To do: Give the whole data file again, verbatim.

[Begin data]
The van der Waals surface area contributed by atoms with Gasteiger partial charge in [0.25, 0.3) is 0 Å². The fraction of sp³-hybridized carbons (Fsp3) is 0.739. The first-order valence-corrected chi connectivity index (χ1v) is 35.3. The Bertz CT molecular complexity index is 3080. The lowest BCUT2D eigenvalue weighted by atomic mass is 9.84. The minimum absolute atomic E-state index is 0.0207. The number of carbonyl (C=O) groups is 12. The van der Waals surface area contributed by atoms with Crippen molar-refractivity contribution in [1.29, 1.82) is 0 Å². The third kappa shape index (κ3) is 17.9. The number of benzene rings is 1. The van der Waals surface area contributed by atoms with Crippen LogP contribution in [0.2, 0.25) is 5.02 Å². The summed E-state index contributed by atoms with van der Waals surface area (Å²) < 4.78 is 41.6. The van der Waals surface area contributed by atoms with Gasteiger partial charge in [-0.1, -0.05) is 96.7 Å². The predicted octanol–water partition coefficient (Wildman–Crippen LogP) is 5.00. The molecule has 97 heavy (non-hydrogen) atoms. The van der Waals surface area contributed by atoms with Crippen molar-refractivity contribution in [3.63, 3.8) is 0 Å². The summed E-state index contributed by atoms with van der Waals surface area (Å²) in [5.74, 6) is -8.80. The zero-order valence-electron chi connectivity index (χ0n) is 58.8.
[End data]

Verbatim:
The van der Waals surface area contributed by atoms with Gasteiger partial charge in [0.25, 0.3) is 0 Å². The fraction of sp³-hybridized carbons (Fsp3) is 0.739. The first-order valence-corrected chi connectivity index (χ1v) is 35.3. The Bertz CT molecular complexity index is 3080. The lowest BCUT2D eigenvalue weighted by atomic mass is 9.84. The minimum absolute atomic E-state index is 0.0207. The number of carbonyl (C=O) groups is 12. The van der Waals surface area contributed by atoms with Crippen molar-refractivity contribution in [1.29, 1.82) is 0 Å². The third kappa shape index (κ3) is 17.9. The number of benzene rings is 1. The van der Waals surface area contributed by atoms with Crippen LogP contribution in [0.2, 0.25) is 5.02 Å². The summed E-state index contributed by atoms with van der Waals surface area (Å²) < 4.78 is 41.6. The van der Waals surface area contributed by atoms with Gasteiger partial charge in [-0.1, -0.05) is 96.7 Å². The predicted octanol–water partition coefficient (Wildman–Crippen LogP) is 5.00. The molecule has 97 heavy (non-hydrogen) atoms. The van der Waals surface area contributed by atoms with Crippen molar-refractivity contribution in [3.63, 3.8) is 0 Å². The summed E-state index contributed by atoms with van der Waals surface area (Å²) in [5.74, 6) is -8.80. The zero-order valence-electron chi connectivity index (χ0n) is 58.8.